The situation in the Lebanon has meanwhile become more confused. Four of the Opposition parties in the Lebanon have been banned. President Chamoun has armed the Falange, the extreme Right Wing Christian Party, which has sent its gangs to beat unarmed workers while the police look on indifferently. The 6,000 strong Army under General Chehab has played a very equivocal part in the struggle; although 60 percent of the Army are Christians, to use it in an offensive against the rebels would be to split it in pieces, and, as in Middle Eastern politics generally, Chehab wants to preserve it as an unified force for use to back a possible future arbiter. The Air Force of 2,000 is an additional factor which has been handled with the same degree of equivocation. Meanwhile, with the stalemate, plague and diseases threaten the big towns. The leaders of this spontaneous uprising obviously do not wish to carry forward a real struggle: this explains the fantastic travel between the lines and the indulgent attitude to it by both sides, and the small number of casualties. Behind the scenes, U.S. imperialism is trying to patch together a compromise, probably with a loan to repair the damage and to maintain the Lebanon in the orbit of Western imperialism. It is significant in this connection that the Opposition leaders have several times specifically denied any programme for integration of the Lebanon in the United Arab Republic.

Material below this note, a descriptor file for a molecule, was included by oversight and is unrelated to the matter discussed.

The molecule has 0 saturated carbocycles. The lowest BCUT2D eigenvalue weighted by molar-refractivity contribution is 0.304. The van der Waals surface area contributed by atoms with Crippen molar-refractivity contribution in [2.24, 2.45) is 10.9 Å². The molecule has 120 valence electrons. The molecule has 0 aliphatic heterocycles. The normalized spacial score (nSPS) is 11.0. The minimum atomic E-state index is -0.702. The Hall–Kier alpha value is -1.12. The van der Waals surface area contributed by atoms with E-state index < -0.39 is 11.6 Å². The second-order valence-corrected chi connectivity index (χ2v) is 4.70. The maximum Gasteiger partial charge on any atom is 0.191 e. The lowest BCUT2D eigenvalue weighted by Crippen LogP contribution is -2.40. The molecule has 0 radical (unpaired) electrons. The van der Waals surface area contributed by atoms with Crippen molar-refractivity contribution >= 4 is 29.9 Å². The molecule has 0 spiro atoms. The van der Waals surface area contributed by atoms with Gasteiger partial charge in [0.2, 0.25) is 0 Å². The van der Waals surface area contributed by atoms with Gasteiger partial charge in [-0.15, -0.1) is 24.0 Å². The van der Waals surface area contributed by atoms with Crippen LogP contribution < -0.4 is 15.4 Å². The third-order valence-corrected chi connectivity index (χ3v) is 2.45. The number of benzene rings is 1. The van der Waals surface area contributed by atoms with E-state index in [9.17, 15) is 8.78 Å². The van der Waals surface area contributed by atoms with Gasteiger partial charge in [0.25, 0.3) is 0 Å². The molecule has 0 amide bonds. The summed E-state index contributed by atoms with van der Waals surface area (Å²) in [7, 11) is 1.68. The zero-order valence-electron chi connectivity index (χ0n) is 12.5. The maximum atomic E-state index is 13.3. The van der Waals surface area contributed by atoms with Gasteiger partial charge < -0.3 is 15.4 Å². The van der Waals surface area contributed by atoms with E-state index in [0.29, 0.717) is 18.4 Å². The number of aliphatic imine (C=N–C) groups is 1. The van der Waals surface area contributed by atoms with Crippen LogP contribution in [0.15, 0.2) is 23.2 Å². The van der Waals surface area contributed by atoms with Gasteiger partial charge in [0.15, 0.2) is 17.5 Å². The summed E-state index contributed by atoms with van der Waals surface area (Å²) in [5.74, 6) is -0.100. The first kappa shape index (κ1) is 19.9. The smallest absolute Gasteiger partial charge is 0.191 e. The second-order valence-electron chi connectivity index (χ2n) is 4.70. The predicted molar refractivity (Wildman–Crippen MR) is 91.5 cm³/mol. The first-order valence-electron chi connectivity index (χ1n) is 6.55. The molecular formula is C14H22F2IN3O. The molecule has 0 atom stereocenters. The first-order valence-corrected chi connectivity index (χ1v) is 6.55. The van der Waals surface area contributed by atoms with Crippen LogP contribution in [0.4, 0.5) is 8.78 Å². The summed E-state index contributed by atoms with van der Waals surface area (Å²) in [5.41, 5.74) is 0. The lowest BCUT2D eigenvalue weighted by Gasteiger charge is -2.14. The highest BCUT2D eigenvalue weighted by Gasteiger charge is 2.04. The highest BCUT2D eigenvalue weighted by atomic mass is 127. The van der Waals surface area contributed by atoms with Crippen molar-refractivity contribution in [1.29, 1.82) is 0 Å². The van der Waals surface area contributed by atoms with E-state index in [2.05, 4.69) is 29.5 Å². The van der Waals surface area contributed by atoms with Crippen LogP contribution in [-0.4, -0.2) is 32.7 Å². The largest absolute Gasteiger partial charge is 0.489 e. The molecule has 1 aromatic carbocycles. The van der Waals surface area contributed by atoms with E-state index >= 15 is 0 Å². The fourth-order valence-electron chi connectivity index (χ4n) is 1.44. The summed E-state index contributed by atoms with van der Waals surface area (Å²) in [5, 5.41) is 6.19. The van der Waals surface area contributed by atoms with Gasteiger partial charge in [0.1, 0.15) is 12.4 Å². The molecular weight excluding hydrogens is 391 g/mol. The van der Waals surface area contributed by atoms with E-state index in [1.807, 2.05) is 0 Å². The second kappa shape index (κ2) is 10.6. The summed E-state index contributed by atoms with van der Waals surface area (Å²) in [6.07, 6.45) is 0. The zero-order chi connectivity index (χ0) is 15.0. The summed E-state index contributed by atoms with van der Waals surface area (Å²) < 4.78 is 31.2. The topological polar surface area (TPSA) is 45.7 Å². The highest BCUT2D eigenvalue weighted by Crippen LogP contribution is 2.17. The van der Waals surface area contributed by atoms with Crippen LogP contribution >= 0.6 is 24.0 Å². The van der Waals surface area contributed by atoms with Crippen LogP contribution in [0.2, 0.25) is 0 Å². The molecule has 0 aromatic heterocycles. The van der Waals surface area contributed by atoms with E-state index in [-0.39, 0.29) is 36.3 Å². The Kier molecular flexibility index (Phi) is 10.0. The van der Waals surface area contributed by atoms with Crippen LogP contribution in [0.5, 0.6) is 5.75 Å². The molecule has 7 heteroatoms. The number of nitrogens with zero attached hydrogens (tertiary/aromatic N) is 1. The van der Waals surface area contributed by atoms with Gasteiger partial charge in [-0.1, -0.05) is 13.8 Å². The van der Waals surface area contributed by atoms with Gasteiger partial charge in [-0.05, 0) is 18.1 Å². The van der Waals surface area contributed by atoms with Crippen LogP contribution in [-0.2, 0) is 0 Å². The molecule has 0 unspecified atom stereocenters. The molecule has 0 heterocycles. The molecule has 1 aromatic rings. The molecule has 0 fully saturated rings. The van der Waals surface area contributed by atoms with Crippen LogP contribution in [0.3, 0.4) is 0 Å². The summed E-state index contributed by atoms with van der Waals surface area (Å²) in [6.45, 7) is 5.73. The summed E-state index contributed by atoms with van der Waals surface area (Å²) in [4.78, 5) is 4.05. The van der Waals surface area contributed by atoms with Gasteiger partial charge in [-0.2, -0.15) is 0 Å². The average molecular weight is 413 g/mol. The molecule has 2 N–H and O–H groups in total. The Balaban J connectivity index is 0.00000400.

Thus the spontaneous insurrection of the people has been betrayed into a sordid struggle behind the scenes for position and power between warring cliques. Chamoun, under pressure, has agreed not to stand for re-election.